Vitamin C is found in fresh fruits and vegetables, yet sadly, intakes are known to be generally low in a typical Western diet high in refined and processed foods. In addition, there are times when our needs for Vitamin C increase significantly, such as when we are fighting infection, and during times of stress and illness. 

This is when our daily intake needs to be increased even further.  In fact, evidence suggests that Vitamin C levels decline dramatically in critically ill patients.  For general health and wellness, and prevention of infection it is important to achieve dietary intakes that provide at least 100 – 200mg per day. In contrast however, when Vitamin C needs increase such as during illness or infection, significantly higher (gram) doses may be needed to compensate for the increased demand.

Good food sources of Vitamin C include citrus fruits, bell peppers, kiwi fruit, broccoli, papaya, Brussels sprouts, cantaloupe melon and berries. Think ‘fresh’, ‘little’ and ‘often’ when adding Vitamin C foods to your diet.  ‘Fresh’ – because the Vitamin C content of foods degrades quickly over time, so the longer you leave fresh fruits and vegetables before eating, the less Vitamin C they will contain.  And ‘little’ and ‘often’ because Vitamin C is processed fairly quickly in the body. 

This means you’ll get more benefit from spreading your Vitamin C foods throughout the day rather than eating lots in one go.  The same is true for Vitamin C supplements too, which are best taken in smaller doses throughout the day or as a time-release formula.  Ascorbic acid is the form of Vitamin C found naturally in food and is often the preferred form in supplements.

3. Quercetin

Quercetin is a flavonoid – a naturally occurring beneficial compound found in plant foods. Flavonoids may be helpful in the protection against disease and several studies have found quercetin to be a useful immune support.

Flavonoids have demonstrated impressive anti-viral, anti-microbial, anti-inflammatory and antioxidant properties and are considered to be a highly valuable addition to the diet. Quercetin may even help to enhance the anti-viral activity of zinc. Quercetin is found in rich supply in onions, apples, berries, kale, broccoli and some teas and can also be taken in supplement form.

For 20% off any Nutri Advanced supplements, use code FHH20 at checkout.

4. Zinc

Zinc is an essential mineral which we need to consume in our diets. A severe deficiency of zinc is known to suppress immune function, and even mild to moderate zinc deficiency can have a negative impact on the immune system’s ability to deal with infection.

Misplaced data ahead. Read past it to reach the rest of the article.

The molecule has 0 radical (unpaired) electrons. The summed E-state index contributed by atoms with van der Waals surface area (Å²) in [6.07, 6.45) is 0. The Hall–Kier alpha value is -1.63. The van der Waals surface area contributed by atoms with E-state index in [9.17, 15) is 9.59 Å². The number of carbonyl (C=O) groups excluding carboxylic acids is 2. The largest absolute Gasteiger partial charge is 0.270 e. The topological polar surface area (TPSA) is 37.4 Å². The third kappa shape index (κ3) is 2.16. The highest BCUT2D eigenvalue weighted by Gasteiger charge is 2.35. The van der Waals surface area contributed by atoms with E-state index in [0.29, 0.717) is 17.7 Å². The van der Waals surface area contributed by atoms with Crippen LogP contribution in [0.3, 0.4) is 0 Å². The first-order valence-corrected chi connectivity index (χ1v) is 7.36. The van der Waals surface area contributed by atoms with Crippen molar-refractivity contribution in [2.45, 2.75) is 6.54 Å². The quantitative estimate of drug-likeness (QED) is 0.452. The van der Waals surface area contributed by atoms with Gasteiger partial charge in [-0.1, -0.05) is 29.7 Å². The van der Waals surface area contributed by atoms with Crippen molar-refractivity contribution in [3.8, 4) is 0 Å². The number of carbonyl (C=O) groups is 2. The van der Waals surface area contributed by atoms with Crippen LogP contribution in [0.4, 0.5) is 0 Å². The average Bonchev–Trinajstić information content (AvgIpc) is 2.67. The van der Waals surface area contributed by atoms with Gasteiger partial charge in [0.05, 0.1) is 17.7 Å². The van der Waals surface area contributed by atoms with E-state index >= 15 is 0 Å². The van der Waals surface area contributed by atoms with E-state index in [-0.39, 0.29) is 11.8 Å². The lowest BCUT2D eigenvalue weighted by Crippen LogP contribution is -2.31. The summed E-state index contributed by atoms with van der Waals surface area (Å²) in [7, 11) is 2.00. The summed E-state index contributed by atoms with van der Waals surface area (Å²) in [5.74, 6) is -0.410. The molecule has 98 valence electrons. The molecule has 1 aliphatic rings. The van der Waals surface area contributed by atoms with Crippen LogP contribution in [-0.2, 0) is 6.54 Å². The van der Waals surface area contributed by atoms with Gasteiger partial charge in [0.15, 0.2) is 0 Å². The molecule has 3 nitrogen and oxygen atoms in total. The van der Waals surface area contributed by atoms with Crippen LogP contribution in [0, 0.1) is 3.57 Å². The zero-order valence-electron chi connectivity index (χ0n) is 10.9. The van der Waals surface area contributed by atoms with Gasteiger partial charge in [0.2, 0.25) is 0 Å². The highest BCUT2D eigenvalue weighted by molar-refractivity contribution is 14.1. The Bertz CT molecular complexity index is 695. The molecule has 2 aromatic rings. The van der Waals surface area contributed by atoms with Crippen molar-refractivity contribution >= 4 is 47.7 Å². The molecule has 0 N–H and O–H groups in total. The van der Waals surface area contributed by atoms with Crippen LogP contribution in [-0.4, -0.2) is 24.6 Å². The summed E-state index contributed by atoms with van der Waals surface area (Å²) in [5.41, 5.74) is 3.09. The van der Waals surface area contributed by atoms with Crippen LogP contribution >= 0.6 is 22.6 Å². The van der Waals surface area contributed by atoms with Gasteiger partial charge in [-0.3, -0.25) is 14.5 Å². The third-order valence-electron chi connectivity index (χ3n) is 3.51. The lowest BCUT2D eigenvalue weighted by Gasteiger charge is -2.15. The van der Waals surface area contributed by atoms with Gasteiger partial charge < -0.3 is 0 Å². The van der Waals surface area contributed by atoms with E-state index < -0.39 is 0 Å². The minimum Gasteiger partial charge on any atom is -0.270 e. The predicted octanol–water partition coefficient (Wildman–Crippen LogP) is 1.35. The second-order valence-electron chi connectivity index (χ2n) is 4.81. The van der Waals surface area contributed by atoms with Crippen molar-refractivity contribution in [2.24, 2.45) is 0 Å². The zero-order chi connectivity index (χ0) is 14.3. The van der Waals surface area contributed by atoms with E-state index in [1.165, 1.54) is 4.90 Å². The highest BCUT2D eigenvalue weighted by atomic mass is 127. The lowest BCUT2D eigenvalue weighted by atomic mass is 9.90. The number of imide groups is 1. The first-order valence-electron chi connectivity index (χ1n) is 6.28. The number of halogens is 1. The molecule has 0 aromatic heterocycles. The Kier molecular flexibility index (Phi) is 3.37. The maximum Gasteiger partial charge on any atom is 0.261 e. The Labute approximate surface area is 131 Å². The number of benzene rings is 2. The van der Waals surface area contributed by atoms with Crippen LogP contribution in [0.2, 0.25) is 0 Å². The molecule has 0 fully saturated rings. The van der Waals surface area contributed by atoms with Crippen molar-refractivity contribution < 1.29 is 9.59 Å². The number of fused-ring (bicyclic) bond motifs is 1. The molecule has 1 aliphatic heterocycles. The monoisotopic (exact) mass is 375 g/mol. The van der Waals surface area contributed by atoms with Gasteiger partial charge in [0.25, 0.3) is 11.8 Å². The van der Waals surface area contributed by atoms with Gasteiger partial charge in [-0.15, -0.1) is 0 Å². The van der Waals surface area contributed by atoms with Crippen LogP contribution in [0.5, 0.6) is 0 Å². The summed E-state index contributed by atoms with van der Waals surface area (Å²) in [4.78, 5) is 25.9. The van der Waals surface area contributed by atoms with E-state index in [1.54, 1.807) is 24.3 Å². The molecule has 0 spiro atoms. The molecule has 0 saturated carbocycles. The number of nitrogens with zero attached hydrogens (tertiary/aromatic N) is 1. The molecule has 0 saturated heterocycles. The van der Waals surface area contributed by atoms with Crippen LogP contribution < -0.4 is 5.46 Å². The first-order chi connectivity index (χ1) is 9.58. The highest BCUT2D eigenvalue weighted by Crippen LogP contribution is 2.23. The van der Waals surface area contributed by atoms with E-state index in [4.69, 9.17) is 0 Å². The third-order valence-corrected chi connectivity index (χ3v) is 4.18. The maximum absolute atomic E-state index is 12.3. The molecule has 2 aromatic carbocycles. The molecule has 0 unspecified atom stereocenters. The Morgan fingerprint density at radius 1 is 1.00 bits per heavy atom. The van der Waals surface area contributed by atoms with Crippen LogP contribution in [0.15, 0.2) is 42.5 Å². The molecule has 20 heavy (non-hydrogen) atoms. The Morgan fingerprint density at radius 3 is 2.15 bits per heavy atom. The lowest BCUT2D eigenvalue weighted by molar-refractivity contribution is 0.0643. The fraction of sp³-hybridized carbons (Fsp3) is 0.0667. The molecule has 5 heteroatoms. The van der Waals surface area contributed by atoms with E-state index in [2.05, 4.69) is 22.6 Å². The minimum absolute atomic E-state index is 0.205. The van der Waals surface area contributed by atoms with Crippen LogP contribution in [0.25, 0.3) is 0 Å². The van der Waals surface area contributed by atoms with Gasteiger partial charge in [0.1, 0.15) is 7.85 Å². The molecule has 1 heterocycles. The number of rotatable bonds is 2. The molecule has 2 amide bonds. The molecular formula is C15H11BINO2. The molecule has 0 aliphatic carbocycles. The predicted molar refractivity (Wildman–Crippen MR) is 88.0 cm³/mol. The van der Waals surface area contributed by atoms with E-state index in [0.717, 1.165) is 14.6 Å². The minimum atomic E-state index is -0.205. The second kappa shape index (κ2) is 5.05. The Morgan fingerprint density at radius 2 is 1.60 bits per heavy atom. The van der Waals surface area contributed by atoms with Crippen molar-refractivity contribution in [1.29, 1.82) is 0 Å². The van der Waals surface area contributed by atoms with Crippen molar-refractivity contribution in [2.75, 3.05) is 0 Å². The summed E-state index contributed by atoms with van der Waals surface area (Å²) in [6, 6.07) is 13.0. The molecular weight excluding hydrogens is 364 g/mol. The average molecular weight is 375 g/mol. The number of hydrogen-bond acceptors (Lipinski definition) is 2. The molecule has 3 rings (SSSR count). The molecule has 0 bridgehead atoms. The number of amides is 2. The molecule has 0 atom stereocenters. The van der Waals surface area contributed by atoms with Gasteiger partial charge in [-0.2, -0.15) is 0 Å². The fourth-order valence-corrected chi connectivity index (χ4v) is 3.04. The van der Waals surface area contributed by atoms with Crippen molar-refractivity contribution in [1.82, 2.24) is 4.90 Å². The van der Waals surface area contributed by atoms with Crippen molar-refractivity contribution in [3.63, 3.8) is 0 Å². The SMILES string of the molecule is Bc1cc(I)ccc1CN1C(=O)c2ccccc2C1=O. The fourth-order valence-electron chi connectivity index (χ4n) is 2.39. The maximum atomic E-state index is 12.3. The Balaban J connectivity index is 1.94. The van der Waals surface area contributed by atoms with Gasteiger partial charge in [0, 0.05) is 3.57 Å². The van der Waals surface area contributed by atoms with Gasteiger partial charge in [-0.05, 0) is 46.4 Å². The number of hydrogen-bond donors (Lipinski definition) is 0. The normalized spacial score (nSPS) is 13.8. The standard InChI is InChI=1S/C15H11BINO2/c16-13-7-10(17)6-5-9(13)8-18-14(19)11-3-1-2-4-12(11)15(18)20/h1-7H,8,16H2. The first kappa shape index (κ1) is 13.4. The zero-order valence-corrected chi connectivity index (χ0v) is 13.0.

The body doesn’t have much ability to store zinc so it’s crucial that your diet consistently delivers this immune-supporting mineral.

Zinc-rich foods include lamb, pumpkin seeds, hemp seeds, grass-fed beef, chickpeas, lentils and cacao.  Plant-based zinc foods are generally less bioavailable than animal sources so those following a vegetarian or vegan diet need to be particularly mindful of getting enough in the diet.  Zinc can be safely taken in the supplement form of zinc bisglycinate.

5. Selenium

Less well known for its impact on immune health, but still a valuable addition to your toolkit, last but not least is selenium, an essential mineral that must be consumed in the diet.  Selenium deficiency seems to speed up the rate that viruses can mutate, and influenza has been found to be more harmful when selenium is deficient. For general immune health, it’s important to ensure that selenium levels are optimal.  Selenium is found in rich supply in Brazil nuts, eggs, liver, poultry and sunflower seeds.  If you need extra selenium in supplement form, this can be taken in the form of selenomethionine.

Nourish your immune system with the ingredients it needs most

Your immune system is incredibly complex, intelligent and effective at protecting you against foreign invaders such as bacteria and viruses.  The aim of your immune health toolkit is to help you to feed and nourish it with the ingredients it needs most to function at its optimal best.  Start with Vitamin D, work your way through at your own pace and know that every little thing you do is worthwhile.

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For 20% off any Nutri Advanced supplements, use code FHH20 at checkout.